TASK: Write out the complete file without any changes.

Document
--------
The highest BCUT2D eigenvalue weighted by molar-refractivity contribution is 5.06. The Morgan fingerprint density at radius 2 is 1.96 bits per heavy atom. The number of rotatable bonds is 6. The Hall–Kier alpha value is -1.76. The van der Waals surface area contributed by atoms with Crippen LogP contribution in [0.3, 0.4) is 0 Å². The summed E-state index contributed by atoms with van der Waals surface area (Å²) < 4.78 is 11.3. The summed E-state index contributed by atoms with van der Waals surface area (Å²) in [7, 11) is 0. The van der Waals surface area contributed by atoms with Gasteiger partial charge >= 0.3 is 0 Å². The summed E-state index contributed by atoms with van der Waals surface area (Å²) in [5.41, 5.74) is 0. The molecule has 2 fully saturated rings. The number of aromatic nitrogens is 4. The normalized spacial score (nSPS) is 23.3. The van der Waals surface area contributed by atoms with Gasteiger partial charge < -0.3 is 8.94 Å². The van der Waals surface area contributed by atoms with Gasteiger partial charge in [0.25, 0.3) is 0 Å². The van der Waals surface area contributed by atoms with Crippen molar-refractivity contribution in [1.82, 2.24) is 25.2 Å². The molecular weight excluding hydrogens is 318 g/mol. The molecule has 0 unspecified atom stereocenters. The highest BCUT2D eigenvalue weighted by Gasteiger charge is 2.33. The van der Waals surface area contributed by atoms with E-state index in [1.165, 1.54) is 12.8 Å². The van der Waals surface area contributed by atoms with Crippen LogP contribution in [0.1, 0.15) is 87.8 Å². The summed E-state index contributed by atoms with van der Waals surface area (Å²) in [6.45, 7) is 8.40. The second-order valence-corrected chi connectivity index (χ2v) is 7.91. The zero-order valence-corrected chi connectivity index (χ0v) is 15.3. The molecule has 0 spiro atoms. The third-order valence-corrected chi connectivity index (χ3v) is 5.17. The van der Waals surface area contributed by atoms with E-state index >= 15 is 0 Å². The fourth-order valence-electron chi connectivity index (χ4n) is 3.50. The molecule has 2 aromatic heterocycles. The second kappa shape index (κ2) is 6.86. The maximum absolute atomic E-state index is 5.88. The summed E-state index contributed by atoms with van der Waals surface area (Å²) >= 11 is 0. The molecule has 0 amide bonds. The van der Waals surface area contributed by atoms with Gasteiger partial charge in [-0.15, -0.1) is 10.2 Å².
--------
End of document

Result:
The highest BCUT2D eigenvalue weighted by molar-refractivity contribution is 5.06. The Morgan fingerprint density at radius 2 is 1.96 bits per heavy atom. The number of rotatable bonds is 6. The Hall–Kier alpha value is -1.76. The van der Waals surface area contributed by atoms with Crippen LogP contribution in [0.3, 0.4) is 0 Å². The summed E-state index contributed by atoms with van der Waals surface area (Å²) < 4.78 is 11.3. The summed E-state index contributed by atoms with van der Waals surface area (Å²) in [7, 11) is 0. The van der Waals surface area contributed by atoms with Gasteiger partial charge >= 0.3 is 0 Å². The summed E-state index contributed by atoms with van der Waals surface area (Å²) in [5.41, 5.74) is 0. The molecule has 2 fully saturated rings. The number of aromatic nitrogens is 4. The normalized spacial score (nSPS) is 23.3. The van der Waals surface area contributed by atoms with Gasteiger partial charge < -0.3 is 8.94 Å². The van der Waals surface area contributed by atoms with Gasteiger partial charge in [0.25, 0.3) is 0 Å². The van der Waals surface area contributed by atoms with Crippen molar-refractivity contribution in [1.82, 2.24) is 25.2 Å². The molecular weight excluding hydrogens is 318 g/mol. The molecule has 0 unspecified atom stereocenters. The highest BCUT2D eigenvalue weighted by Gasteiger charge is 2.33. The van der Waals surface area contributed by atoms with E-state index in [1.165, 1.54) is 12.8 Å². The van der Waals surface area contributed by atoms with Crippen LogP contribution in [0.1, 0.15) is 87.8 Å². The summed E-state index contributed by atoms with van der Waals surface area (Å²) in [6.45, 7) is 8.40. The second-order valence-corrected chi connectivity index (χ2v) is 7.91. The zero-order valence-corrected chi connectivity index (χ0v) is 15.3. The molecule has 0 spiro atoms. The third-order valence-corrected chi connectivity index (χ3v) is 5.17. The van der Waals surface area contributed by atoms with E-state index >= 15 is 0 Å². The fourth-order valence-electron chi connectivity index (χ4n) is 3.50. The molecule has 2 aromatic heterocycles. The second kappa shape index (κ2) is 6.86. The maximum absolute atomic E-state index is 5.88. The summed E-state index contributed by atoms with van der Waals surface area (Å²) >= 11 is 0. The molecule has 0 amide bonds. The van der Waals surface area contributed by atoms with Gasteiger partial charge in [-0.15, -0.1) is 10.2 Å².